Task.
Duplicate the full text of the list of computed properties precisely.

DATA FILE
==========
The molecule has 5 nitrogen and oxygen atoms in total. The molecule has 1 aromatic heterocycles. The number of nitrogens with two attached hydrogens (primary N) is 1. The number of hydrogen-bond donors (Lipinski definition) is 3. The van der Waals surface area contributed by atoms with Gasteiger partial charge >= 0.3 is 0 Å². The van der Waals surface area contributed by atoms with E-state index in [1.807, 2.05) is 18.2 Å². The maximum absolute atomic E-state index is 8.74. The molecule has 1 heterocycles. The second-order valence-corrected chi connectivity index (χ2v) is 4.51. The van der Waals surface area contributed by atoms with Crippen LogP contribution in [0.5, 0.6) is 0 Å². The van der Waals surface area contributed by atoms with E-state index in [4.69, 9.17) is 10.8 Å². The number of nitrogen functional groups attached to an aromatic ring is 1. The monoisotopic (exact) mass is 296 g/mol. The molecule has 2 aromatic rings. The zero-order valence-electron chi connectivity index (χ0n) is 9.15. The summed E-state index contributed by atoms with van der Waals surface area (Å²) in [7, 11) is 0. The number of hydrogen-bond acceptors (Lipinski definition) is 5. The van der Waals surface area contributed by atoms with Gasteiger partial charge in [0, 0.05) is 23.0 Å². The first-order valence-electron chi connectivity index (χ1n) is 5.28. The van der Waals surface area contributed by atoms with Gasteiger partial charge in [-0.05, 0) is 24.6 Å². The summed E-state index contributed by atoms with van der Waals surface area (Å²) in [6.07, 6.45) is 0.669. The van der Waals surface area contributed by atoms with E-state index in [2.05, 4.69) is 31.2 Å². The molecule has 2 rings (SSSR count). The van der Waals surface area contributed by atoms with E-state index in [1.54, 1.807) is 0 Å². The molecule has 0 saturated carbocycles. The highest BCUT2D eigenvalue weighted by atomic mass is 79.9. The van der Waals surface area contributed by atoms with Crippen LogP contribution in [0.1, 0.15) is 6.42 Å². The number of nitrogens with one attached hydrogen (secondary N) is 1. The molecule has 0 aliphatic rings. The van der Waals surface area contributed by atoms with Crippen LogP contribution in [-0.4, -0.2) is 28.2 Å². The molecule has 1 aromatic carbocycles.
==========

The molecule has 5 nitrogen and oxygen atoms in total. The molecule has 1 aromatic heterocycles. The number of nitrogens with two attached hydrogens (primary N) is 1. The number of hydrogen-bond donors (Lipinski definition) is 3. The van der Waals surface area contributed by atoms with Gasteiger partial charge >= 0.3 is 0 Å². The van der Waals surface area contributed by atoms with E-state index in [1.807, 2.05) is 18.2 Å². The maximum absolute atomic E-state index is 8.74. The molecule has 1 heterocycles. The second-order valence-corrected chi connectivity index (χ2v) is 4.51. The van der Waals surface area contributed by atoms with Crippen LogP contribution in [0.5, 0.6) is 0 Å². The van der Waals surface area contributed by atoms with E-state index in [4.69, 9.17) is 10.8 Å². The number of nitrogen functional groups attached to an aromatic ring is 1. The monoisotopic (exact) mass is 296 g/mol. The molecule has 2 aromatic rings. The zero-order valence-electron chi connectivity index (χ0n) is 9.15. The summed E-state index contributed by atoms with van der Waals surface area (Å²) in [7, 11) is 0. The number of hydrogen-bond acceptors (Lipinski definition) is 5. The van der Waals surface area contributed by atoms with Gasteiger partial charge in [0, 0.05) is 23.0 Å². The first-order valence-electron chi connectivity index (χ1n) is 5.28. The van der Waals surface area contributed by atoms with Gasteiger partial charge in [-0.05, 0) is 24.6 Å². The summed E-state index contributed by atoms with van der Waals surface area (Å²) in [6.07, 6.45) is 0.669. The van der Waals surface area contributed by atoms with E-state index in [2.05, 4.69) is 31.2 Å². The molecule has 2 rings (SSSR count). The van der Waals surface area contributed by atoms with E-state index in [1.54, 1.807) is 0 Å². The molecule has 0 saturated carbocycles. The highest BCUT2D eigenvalue weighted by atomic mass is 79.9. The van der Waals surface area contributed by atoms with Crippen LogP contribution in [0.1, 0.15) is 6.42 Å². The number of nitrogens with one attached hydrogen (secondary N) is 1. The molecule has 0 aliphatic rings. The van der Waals surface area contributed by atoms with Crippen LogP contribution in [-0.4, -0.2) is 28.2 Å². The molecule has 1 aromatic carbocycles.